K-TEA Mean Baseline-to-Endpoint Scores
Another key secondary objective evaluated performance on the WMTB-C. For the ADHD group, the mean component and standard scores for central executive function (CE) were statistically significantly improved from baseline to endpoint (p ≤ .032; Table ). Likewise, the listening recall mean score, a subtest of the CE, was statistically significantly greater from baseline to endpoint (p = .02). Patients with ADHD+D demonstrated statistically significant improvements on the phonological loop (PL) standard score (p = .03) as well as the PL non-word list recall subtest (p = .004). No baseline-to-endpoint improvements were noted for the visuo-spatial sketchpad (VSP) standard or component scores for either group.
WMTB-C Mean Standard and Component Baseline-to-Endpoint Scores
A by-visit analysis of the least squares (LS) mean changes for the WMTB-C revealed a statistically significantly greater improvement at the last week for patients with ADHD over the ADHD+D group on the CE standard (p = .003) and component scores (p = .012; Figure ). Subtests of the CE function tests for the ADHD group revealed statistically significant improvements on the listening recall after 8 and 16 weeks of treatment (p ≤ .04) and backward digit recall mean scores at the end of treatment (p = .002). The ADHD group also gained improvements on the PL subtests for non-word list recall after 8 weeks of treatment, which continued to improve until the end of treatment (p < .04). Conversely, patients with ADHD+D demonstrated statistically significant improvement on the PL total standard and component score after only 4 weeks of treatment and continued to improve at every visit throughout the study. PL subtests for the ADHD+D group showed statistically significant gains for the ADHD+D group after 8 weeks of treatment that continued to the end of treatment for word list recall (p < .02) and non-word list recall (p < .01) tests, and statistically significant improvement on the PL digit recall subtest was realized by the end of the study (p < .04). Finally, the baseline-to-endpoint analyses did not reveal significant changes for the VSP component or standard scores for either group. However, the repeated measure analyses (by visit) of the VSP component and standard scores demonstrated statistically significant improvement for patients in the ADHD+D group but only at the end of 16 weeks of treatment (p < .03).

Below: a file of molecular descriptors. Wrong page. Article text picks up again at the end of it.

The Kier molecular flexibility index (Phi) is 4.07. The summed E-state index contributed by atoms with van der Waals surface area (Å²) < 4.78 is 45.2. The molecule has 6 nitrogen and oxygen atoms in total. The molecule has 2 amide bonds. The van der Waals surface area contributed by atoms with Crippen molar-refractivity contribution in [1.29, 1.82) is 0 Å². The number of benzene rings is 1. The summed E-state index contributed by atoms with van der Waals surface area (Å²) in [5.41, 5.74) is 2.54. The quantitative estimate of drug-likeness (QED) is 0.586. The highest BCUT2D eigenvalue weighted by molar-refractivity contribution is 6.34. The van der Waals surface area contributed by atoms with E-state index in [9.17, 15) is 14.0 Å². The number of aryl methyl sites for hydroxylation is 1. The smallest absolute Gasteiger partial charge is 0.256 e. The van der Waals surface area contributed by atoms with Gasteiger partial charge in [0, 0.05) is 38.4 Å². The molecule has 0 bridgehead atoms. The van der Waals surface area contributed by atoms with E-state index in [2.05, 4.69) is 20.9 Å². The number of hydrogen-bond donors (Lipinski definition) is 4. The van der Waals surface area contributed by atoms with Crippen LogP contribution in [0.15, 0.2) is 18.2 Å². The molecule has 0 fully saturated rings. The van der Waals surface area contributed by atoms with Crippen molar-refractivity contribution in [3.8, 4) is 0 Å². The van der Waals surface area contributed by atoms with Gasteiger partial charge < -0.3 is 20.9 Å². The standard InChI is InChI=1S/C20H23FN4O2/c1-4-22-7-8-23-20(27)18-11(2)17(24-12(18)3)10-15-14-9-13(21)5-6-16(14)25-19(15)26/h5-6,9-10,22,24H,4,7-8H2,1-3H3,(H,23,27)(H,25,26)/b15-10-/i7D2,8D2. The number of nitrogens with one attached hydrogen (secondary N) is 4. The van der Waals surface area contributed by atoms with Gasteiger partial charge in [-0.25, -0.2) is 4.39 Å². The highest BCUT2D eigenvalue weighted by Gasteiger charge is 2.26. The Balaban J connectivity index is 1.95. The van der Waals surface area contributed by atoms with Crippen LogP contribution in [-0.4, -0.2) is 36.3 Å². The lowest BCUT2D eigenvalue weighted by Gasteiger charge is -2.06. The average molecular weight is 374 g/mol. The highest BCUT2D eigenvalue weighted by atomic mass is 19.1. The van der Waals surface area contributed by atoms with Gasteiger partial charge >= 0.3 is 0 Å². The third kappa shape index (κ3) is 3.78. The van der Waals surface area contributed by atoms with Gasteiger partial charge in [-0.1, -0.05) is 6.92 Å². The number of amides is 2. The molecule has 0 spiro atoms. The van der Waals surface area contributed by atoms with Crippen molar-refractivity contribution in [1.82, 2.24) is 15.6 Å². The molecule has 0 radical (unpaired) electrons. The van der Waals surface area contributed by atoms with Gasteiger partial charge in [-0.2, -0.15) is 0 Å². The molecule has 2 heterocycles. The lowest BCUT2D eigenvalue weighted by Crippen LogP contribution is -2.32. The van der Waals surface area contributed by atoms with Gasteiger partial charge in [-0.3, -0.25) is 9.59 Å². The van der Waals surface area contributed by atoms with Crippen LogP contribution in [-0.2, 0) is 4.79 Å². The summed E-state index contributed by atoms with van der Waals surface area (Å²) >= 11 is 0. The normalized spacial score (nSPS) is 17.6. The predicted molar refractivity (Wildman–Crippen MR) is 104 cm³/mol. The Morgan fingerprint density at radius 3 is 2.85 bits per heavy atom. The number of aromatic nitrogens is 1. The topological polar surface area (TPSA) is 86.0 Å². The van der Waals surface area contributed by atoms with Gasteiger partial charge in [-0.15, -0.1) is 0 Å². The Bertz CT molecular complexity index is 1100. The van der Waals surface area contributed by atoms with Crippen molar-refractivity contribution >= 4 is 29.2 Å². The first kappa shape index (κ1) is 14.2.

Figure 3 WMTB-C Component Scores Over 16 Weeks of Treatment. Abbreviations: WMTB-C = Working Memory Test Battery for Children; ADHD = attention deficit-hyperactivity disorder; ADHD+D = ADHD with dyslexia; PL = phonological loop; CE = central executive; VSP = visuo-spatial (more ...)
Pearson correlations between the ADHDRS-IV and K-TEA and WMTB-C were calculated. Only the ADHDRS-IV total score, and hyperactivity and inattentive subscores were statistically significantly correlated to the K-TEA Reading Comprehension standard score, though the correlation coefficients were weak (r = .33, r = .31, and r = .28, respectively). There were no statistically significant correlations between the ADHDRS-IV total score or subscores and any other K-TEA measures or to any WMTB-C components.
There were no serious adverse events reported. A total of 4 (7.1%) patients of the 56 randomized to the trial discontinued due to adverse events, which included nausea, mood swings, and abdominal pain. Adverse events occurring in at least 5% of all patients in the study were somnolence (n = 19), nausea (n = 17), decreased appetite (n = 12), headache (n = 11), nasopharyngitis (n = 7), upper abdominal pain (n = 11), vomiting (n = 9), cough (n = 4), upper respiratory tract infection (n = 3), constipation (n = 3), irritability (n = 5), psychomotor hyperactivity (n = 3), fatigue (n = 6), and abdominal pain (n = 3). There were no differences between groups in the occurrence of any reported adverse event. Likewise, ECGs, laboratory analytes, vital signs, height, and weight evaluations revealed no clinically significant changes from baseline to endpoint.